My mother grew up in a small, close knit community in South Wales and only started speaking English when she went to senior school.
It must have been quite a culture shock for her when she chose to come to England to do her teacher training in Eastbourne in Sussex, and it was the little primary school in Alfriston nearby where she was sent to get her first work experience.
This week we stayed for a few nights in the lovely village of Alfriston where she first taught, which is nestled underneath the South Downs.
To the south of Alfriston, Seaford Head has an iconic view of the Seven Sisters, although I personally find the white cliffs around Dover to be more majestic and breathtaking:
The Long Man of Wilmington was cut into the chalk of the South Downs possibly at the beginning of the 18th century. At 72 metres high, he is Europe’s largest portrayal of the human form.
One day we parked in the little village of Firle, where nearly all of the houses are still owned by the Firle Estate and it feels very much like you have stepped into the past.
We did a circular walk from Firle up onto the Downs and taking in Firle Beacon:
The camera has a high drama setting which nicely accentuates the abundant sheep paths:
On another day, we really enjoyed a visit to the 780 acre Scotney Castle estate, now owned by the National Trust:
Back home again, I have been trying not to get excited about a Tawny Owl, who was spending time sitting near a Tawny nest box in the wood. But this week any such self-control has proved impossible, once I had seen these next two photos.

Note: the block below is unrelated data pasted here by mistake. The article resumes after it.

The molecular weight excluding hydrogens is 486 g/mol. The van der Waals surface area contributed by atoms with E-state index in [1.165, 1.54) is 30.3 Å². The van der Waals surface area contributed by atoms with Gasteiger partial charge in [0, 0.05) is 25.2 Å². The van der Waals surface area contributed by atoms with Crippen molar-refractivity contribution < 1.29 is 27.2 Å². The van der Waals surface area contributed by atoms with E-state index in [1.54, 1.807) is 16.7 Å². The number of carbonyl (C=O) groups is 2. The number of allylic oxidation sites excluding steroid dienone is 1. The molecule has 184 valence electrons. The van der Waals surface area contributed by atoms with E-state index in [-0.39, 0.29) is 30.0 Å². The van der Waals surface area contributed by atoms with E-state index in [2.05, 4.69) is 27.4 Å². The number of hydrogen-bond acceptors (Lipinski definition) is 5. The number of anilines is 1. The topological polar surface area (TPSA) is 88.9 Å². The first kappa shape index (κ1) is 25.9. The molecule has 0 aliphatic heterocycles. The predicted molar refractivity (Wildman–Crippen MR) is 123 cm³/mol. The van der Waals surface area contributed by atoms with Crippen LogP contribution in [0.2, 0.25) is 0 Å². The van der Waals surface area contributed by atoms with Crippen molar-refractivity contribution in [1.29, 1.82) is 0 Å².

This may be blurry, but we have never before seen two owls together:
This is the photo that got me dancing round the room:
A Buzzard also likes to sit on the same branch:
A Sparrowhawk comes down to a wood pond to take a bath:
By this point of the year, the Fieldfare seem to have gone but they have been replaced by Redwing. I remember this same pattern last winter as well. Two Redwing here:
We have now finished coppicing for the season and it will be interesting to see how this newly-cleared area develops over the next few years:
The next job is to get the rest of the Dormouse nest boxes up before the animals emerge from hibernation.
Across in the meadows, I first got a photo of a Magpie with a stick in his mouth on 24th January. That is six weeks ago, yet still they are at it:
X9LT, the female of our pair of Herring Gulls, poses up on the strip:
It is really nice that the male, Chuckles, continues to be seen with his chick from last year:
When a new Herring Gull has the audacity to try to come in, Chuckles with his chick on the left, is seriously displeased:
A Kestrel on a perch:
A fox sits and looks across the meadow at night:
My last photo for today is of the tadpoles that have already started to hatch in the pond:
It is estimated that it is only one in fifty of the eggs laid make it out of the pond as froglets and so I wish them the best of luck.